November 2, 2021
My daughter, Rachel, recently turned 18, and this rite of passage showed me how different her values are compared to what I had when I turned 18.
No sooner did we finish a wonderful birthday celebration for Rachel than several folks reminded me that legally Rachel was now an “adult!” Social Security reminded me of this fact, as did the nurse in the office at Rachel’s doctor. Yikes!
But what drove this milestone home to me was a question from Rachel, which went like this: “How do I register to vote?” She also asked if we could go to the polling station together on Election Day in November. Then Rachel floored me by asking, “Dad, besides the election for governor, who are the other down-ballot candidates that are running, and what are the other issues we will be asked to vote on?” Gulp, I pleaded the Fifth.
Her questions reminded me of when I turned 18. However, my questions were a little different because they included: When can I get my driver’s license? When can I get a set of keys to the family car, and when can we get an FM radio added to the car’s audio system?
I must admit that when I compared Rachel’s questions with my questions, mine did appear to be a little shabby. But I tried to put myself back into my 18-year-old frame of mind and consciousness.
The 18-year-old me thought the following: You can’t date in a voting booth, but you can date in a Chevy impala (with or without an FM radio). You can’t cruise down the highway listening to rock ‘n’ roll in the voting booth, but you can drive along those excellent beach roads under a full moon in a car (with or without tail fins).
I mean, I did register to vote when I was 18. I also really did agree with the then media guru, Marshall McLuhan, that for most kids, the driver’s license was higher up on the agenda than being a Young Democrat or Young Republican – or libertarian or socialist.
I remember what I did to get my driver’s license. I dressed up in a tie and jacket, and I had my hair cut short. To the examiner, I said, “Yes, sir,” and “No, sir.” Also, I was very fortunate to parallel park perfectly on my first attempt. I passed and got my driver’s license after my first test.
But something else happened when I turned 18. I had to register for the draft, and the Vietnam war was raging. I soon realized that I wouldn’t be cruising along Long Island beach roads (with or without a moon) if I were drafted. That was enough to get me interested in social issues.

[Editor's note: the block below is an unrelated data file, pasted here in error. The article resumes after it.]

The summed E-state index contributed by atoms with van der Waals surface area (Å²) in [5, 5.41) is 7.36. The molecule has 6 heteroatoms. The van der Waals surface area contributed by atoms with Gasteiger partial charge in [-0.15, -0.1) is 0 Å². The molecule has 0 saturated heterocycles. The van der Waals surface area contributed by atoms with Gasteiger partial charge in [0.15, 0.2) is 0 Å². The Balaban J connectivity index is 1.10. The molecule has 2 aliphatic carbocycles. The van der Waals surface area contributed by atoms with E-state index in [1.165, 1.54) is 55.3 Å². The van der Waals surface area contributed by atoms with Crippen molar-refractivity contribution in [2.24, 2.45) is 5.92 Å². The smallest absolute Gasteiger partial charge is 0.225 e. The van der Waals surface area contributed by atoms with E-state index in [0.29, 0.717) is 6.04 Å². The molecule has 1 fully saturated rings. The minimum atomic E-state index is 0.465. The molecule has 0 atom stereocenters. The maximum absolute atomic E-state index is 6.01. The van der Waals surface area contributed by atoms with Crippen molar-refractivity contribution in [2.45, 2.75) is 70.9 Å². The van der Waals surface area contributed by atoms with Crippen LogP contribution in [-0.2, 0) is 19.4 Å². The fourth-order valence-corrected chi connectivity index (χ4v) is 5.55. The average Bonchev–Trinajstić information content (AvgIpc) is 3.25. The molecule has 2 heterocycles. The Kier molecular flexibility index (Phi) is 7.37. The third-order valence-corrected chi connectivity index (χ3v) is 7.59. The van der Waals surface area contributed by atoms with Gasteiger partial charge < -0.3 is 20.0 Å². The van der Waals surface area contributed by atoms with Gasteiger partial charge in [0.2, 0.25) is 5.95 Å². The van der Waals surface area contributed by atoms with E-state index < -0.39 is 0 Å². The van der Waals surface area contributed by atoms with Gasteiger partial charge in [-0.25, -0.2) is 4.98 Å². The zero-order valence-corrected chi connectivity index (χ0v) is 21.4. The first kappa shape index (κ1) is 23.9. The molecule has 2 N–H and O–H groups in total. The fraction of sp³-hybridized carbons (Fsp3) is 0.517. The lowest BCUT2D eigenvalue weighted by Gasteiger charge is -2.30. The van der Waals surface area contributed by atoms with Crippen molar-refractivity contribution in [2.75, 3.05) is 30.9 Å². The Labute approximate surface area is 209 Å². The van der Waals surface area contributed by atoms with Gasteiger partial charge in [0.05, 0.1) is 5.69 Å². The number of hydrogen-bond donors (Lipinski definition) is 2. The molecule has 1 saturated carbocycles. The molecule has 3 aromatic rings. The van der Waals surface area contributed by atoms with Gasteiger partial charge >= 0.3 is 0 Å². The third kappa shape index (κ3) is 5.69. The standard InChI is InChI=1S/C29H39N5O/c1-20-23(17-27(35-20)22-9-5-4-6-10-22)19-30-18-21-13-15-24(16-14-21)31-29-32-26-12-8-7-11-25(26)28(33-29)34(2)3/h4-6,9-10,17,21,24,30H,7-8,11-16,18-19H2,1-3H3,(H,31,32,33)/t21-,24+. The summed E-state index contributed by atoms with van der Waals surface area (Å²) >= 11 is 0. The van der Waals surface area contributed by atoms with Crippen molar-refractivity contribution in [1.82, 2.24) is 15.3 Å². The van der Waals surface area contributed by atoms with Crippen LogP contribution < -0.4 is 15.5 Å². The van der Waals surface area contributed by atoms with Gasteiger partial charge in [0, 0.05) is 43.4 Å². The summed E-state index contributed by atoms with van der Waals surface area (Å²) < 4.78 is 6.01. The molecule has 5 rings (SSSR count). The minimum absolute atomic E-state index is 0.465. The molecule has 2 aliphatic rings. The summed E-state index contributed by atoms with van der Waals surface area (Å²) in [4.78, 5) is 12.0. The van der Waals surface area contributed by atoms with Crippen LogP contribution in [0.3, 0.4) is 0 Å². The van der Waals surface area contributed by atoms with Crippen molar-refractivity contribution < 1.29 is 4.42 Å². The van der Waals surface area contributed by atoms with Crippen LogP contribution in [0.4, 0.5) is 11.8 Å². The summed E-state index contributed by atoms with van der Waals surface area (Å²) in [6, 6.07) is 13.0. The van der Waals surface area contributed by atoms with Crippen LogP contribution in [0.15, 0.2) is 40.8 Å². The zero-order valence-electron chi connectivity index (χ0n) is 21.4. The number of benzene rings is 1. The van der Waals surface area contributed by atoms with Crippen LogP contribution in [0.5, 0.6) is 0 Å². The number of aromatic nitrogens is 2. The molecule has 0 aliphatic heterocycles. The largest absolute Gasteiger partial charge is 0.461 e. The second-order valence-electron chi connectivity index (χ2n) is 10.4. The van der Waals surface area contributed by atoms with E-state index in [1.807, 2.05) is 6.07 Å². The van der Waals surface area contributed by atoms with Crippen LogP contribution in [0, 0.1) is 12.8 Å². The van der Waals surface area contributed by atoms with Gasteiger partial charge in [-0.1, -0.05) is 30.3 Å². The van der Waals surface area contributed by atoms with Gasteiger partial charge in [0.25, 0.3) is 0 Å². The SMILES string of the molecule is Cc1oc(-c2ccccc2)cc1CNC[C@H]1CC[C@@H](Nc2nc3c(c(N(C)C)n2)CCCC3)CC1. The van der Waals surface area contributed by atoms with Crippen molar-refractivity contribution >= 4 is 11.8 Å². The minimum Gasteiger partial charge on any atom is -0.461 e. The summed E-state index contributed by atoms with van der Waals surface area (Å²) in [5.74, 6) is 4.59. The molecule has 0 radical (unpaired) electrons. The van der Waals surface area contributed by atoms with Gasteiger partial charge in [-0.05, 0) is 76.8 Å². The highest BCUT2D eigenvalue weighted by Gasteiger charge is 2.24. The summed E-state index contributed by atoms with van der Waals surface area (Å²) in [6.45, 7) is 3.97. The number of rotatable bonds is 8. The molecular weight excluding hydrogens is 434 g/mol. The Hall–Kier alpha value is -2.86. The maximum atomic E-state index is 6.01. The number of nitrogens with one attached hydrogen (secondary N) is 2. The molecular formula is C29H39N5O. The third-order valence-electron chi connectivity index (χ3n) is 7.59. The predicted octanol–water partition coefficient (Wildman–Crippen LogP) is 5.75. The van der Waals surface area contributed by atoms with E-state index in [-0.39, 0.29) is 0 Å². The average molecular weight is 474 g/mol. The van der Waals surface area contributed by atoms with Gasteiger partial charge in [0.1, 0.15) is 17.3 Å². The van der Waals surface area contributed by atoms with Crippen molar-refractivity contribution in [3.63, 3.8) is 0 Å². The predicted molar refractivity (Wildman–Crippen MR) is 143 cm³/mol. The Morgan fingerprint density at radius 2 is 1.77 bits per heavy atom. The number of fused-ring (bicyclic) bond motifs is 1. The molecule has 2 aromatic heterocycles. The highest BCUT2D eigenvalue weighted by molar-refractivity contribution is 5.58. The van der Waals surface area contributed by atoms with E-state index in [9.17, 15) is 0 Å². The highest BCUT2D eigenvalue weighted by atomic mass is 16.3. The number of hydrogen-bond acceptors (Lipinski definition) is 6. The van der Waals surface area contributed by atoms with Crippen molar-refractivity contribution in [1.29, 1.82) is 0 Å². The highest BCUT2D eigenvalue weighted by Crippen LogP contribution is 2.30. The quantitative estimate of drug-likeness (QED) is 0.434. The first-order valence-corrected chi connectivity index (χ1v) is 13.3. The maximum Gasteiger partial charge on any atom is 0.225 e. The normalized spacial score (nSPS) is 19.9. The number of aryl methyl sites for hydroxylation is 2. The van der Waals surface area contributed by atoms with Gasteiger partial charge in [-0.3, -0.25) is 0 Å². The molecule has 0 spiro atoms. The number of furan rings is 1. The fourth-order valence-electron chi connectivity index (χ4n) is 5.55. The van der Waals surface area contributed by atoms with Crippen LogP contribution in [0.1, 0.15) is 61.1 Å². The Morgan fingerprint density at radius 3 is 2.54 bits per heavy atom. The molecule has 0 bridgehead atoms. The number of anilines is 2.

I also started to realize that not everybody was living a privileged middle-class existence. For many of my friends, finding the finances to attend college was not as easy as it was for me. It also was driven home to me that there was only one section where non-whites lived in our suburban town, and this section did not have many of the amenities that one would find in the rest of our community.
It is very easy, I think, when one reaches a certain age to believe that the world is going to the dogs, things are falling apart, and values are not what they used to be.
But when I look at many in the younger generation – where they are today and what they believe – I often feel real waves of optimism and hope, compared to where my friends and I were back then.
I was reading a Berenstain Bears book to my six-year-old, Therese, recently. In the book – which is about Papa bear, Mama bear, Brother Bear, and Sister Bear – the Bear family goes shopping. Unfortunately, the two cubs have a meltdown in the checkout aisle. They get what is called the “the galloping give me.” They want candy, they want toys, they practically want the whole store – except the vegetables.
That night Gramps and Gram Bear are visiting. Papa Bear starts relating what happened in the store. However, Gramps starts telling the family what Papa Bear was like when he was a cub. Gulp! It is easy to forget.
Because of Rachel, I decided to learn who else is running on the ballot besides the candidates for governor. I also investigated the down-ballot issues. I hope Rachel gets her driver’s license soon, and I applaud her for her priorities.
Interestingly, recently when we were in the car, Rachel played one of her Spotify playlists for me. I was amazed by some of the songs that were on her playlist, including Martha and the Vandellas’ “Dancing In The Streets,” Rosie and the Originals “Angel Baby,” and the Beach Boys’ “Good Vibrations” – all songs that I remember from Long Island beach roads. Maybe our values are not so different after all?